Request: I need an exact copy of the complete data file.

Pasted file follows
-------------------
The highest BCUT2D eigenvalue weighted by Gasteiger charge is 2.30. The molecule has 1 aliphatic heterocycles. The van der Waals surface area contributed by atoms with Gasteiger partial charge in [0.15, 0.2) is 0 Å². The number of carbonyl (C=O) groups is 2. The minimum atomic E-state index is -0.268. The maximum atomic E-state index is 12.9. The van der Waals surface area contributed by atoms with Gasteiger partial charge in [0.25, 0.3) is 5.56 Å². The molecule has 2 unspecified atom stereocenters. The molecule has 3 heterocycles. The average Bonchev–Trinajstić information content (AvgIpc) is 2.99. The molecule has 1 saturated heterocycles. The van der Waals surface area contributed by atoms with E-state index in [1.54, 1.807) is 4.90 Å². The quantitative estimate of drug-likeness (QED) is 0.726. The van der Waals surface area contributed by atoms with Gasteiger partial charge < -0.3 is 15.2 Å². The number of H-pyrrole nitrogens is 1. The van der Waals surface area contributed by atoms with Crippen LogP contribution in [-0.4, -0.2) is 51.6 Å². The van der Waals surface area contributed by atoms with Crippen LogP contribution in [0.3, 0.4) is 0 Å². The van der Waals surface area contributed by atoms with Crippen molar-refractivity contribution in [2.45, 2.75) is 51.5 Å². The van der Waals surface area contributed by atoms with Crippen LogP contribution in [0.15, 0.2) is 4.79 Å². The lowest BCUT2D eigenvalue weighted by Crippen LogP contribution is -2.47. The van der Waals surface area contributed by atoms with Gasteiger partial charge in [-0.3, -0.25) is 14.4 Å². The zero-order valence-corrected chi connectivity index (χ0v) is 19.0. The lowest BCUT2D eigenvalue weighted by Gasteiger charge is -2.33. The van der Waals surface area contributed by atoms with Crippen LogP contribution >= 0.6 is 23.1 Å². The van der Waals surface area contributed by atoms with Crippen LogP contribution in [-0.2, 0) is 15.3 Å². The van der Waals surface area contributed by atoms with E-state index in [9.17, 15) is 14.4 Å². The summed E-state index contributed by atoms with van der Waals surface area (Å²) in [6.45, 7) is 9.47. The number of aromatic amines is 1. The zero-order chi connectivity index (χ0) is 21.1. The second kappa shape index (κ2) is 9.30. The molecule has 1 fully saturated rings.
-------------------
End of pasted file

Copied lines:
The highest BCUT2D eigenvalue weighted by Gasteiger charge is 2.30. The molecule has 1 aliphatic heterocycles. The van der Waals surface area contributed by atoms with Gasteiger partial charge in [0.15, 0.2) is 0 Å². The number of carbonyl (C=O) groups is 2. The minimum atomic E-state index is -0.268. The maximum atomic E-state index is 12.9. The van der Waals surface area contributed by atoms with Gasteiger partial charge in [0.25, 0.3) is 5.56 Å². The molecule has 2 unspecified atom stereocenters. The molecule has 3 heterocycles. The average Bonchev–Trinajstić information content (AvgIpc) is 2.99. The molecule has 1 saturated heterocycles. The van der Waals surface area contributed by atoms with E-state index in [1.54, 1.807) is 4.90 Å². The quantitative estimate of drug-likeness (QED) is 0.726. The van der Waals surface area contributed by atoms with Gasteiger partial charge < -0.3 is 15.2 Å². The number of H-pyrrole nitrogens is 1. The van der Waals surface area contributed by atoms with Crippen LogP contribution in [-0.4, -0.2) is 51.6 Å². The van der Waals surface area contributed by atoms with Crippen LogP contribution in [0.3, 0.4) is 0 Å². The van der Waals surface area contributed by atoms with Crippen molar-refractivity contribution in [2.45, 2.75) is 51.5 Å². The van der Waals surface area contributed by atoms with Crippen LogP contribution in [0.15, 0.2) is 4.79 Å². The lowest BCUT2D eigenvalue weighted by Crippen LogP contribution is -2.47. The van der Waals surface area contributed by atoms with Gasteiger partial charge in [-0.3, -0.25) is 14.4 Å². The zero-order valence-corrected chi connectivity index (χ0v) is 19.0. The lowest BCUT2D eigenvalue weighted by Gasteiger charge is -2.33. The van der Waals surface area contributed by atoms with Crippen LogP contribution >= 0.6 is 23.1 Å². The van der Waals surface area contributed by atoms with Crippen LogP contribution in [-0.2, 0) is 15.3 Å². The van der Waals surface area contributed by atoms with E-state index in [9.17, 15) is 14.4 Å². The summed E-state index contributed by atoms with van der Waals surface area (Å²) in [6.45, 7) is 9.47. The number of aromatic amines is 1. The zero-order chi connectivity index (χ0) is 21.1. The second kappa shape index (κ2) is 9.30. The molecule has 1 fully saturated rings.